Deb Ryder – Memphis Moonlight | Album Review

Deb Ryder – Memphis Moonlight

VizzTone Label Group VT-DR05

13 songs – 53 minutes

A petite powerhouse with a gale-force voice, Chicago-born, California-based Deb Ryder has been been soaring into the stratosphere in the blues world since making her recording debut seven years ago. And her ascendance should pick up speed with this CD, which was produced by Grammy-winner Tony Braunagel and includes a world-class lineup.

The daughter of a popular Windy City crooner and a mother whose second husband owned and operated the legendary rock-‘n’-roll palace Topanga Corral in the Los Angeles suburbs, Deb began singing in clubs across Chicago at age five, eventually moving west, where she discovered the blues through a neighbor – Bob “The Bear” Hite — and frequently served as opening act for Etta James, Big Joe Turner, Taj Mahal and Hite’s group, Canned Heat — all of whom mentored her as both a vocalist and songwriter.

A longtime session artist in the film industry, she appeared in national TV ads and Las Vegas musicals before launching her solo career in 2014 with Might Just Get Lucky, a disc that was co-produced and recorded with bassist hubby Ric Ryder. This is her fifth CD and the fourth produced under the direction of Braunagel, the most recent of which – Enjoy the Ride – earned a spot on Living Blues magazine’s annual top-50 list. She’s also a two-time Blues Blast Music Awards nominee for the Sean Costello Rising Star Award and for contemporary vocalist of the year.

Recorded at three studios in greater L.A., Deb’s backed here by Phantom Blues Band/Taj Mahal Band members Johnny Lee Schell (guitar, bass and keys), Mike Finnigan (keys), Joe Sublett (sax) and Braunagel (drums) along with Dutch harmonica master and ex-Mannish Boy Pieter “Big Pete” van der Pluijm, Mark Pender (trumpet) and Travis Carlton (bass). The roster is augmented by guest appearances by guitarists Ronnie Earl, Joey Delgado and Alastair Greene, Steve Berlin on sax along with David Hidalgo of Los Lobos on accordion and backing vocals from Steve Delgado, Maxayn Lewis, Kudisan Kai and Ric, who co-produced.

The horn-drenched “I’m Coming Home” swings from the hip to open as Ryder announces that she’s wasted enough energy on the road “chasin’ the wind” – doing whatever she chose – and that she’s finally ready to return to where she belongs. She offers up a little advice about living in troubled times in “Hold On,” recommending to keep a tight grip on yourself in times of trouble because life will go on no matter what.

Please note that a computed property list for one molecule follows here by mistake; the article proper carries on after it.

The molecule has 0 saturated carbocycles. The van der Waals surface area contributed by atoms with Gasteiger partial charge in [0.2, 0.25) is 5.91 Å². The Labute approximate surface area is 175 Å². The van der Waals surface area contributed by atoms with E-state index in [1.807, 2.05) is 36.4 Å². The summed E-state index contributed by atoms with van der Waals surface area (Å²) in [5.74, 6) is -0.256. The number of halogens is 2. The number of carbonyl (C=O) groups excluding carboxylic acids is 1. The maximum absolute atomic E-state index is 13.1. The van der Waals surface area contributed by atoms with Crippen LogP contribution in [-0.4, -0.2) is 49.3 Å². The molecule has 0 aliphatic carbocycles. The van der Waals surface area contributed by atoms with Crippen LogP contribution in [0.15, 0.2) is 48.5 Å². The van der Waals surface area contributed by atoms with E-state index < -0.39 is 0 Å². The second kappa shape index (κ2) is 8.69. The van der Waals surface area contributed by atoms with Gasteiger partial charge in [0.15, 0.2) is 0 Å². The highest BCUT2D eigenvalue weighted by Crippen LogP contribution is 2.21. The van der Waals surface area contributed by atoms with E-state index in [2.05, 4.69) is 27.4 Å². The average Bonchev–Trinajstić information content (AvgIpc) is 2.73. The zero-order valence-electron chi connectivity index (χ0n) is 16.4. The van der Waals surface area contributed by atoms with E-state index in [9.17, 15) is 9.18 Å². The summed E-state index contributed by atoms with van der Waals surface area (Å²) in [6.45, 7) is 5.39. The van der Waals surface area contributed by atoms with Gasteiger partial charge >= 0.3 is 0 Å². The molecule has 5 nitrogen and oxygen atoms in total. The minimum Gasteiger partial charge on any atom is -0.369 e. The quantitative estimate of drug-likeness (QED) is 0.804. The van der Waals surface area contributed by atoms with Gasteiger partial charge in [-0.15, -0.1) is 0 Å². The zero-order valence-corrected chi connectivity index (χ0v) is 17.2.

Deb commits herself, her eyes and her heart to doing the work of the Lord in “These Hands,” a gospel number tinged with an electric, country feel, before “Get Ready” opens with a psychedelic flourish and gets funky as she suggests that love will restore peace in the revolution ahead. The downside of romance is featured in the two tunes that follow: “Blues Is All I Got,” a driving rocker propelled by Johnny Lee’s guitar, and “Love Is Gone,” a ballad of resignation and acceptance that features emotion-packed fretwork from Earl.

Schell’s on acoustic guitar for the title tune, “Memphis Moonlight,” a stripped-down Hill Country-textured blues that serves up a memory of dancing with a lover along the mighty Mississippi at night and the desire to do it again. Things heat up quickly in the loping boogie, “Just Be Careful,” an autobiographical memory of lessons Ryder received from her mother – to whom the disc is dedicated – before joining forces with Greene for the blues-rocker, “Devil’s Credit Line,” an admission of regret about mistakes made during her misspent youth.

“Jump on In,” an easy-greasy mid-tempo shuffle, advises that life begins when you start taking chances before Finnigan comes to the fore on Hammond B3 on “Standing at the Edge,” a musical intervention for a friend who’s had it all, but is on the verge of losing everything because of his own pain and neglect. Things heat up again in the rapid-fire, accordion-driven “Second Chances” before the love ballad, “Most of All,” finds Deb stroking her man’s hair lovingly as he sleeps to bring the album to a close.

Available through most major retailers, Memphis Moonlight shines. Not only does Deb Ryder possess one of the most emotive voices on the scene today, the 13 tunes here are all exceptionally well-crafted, original material.

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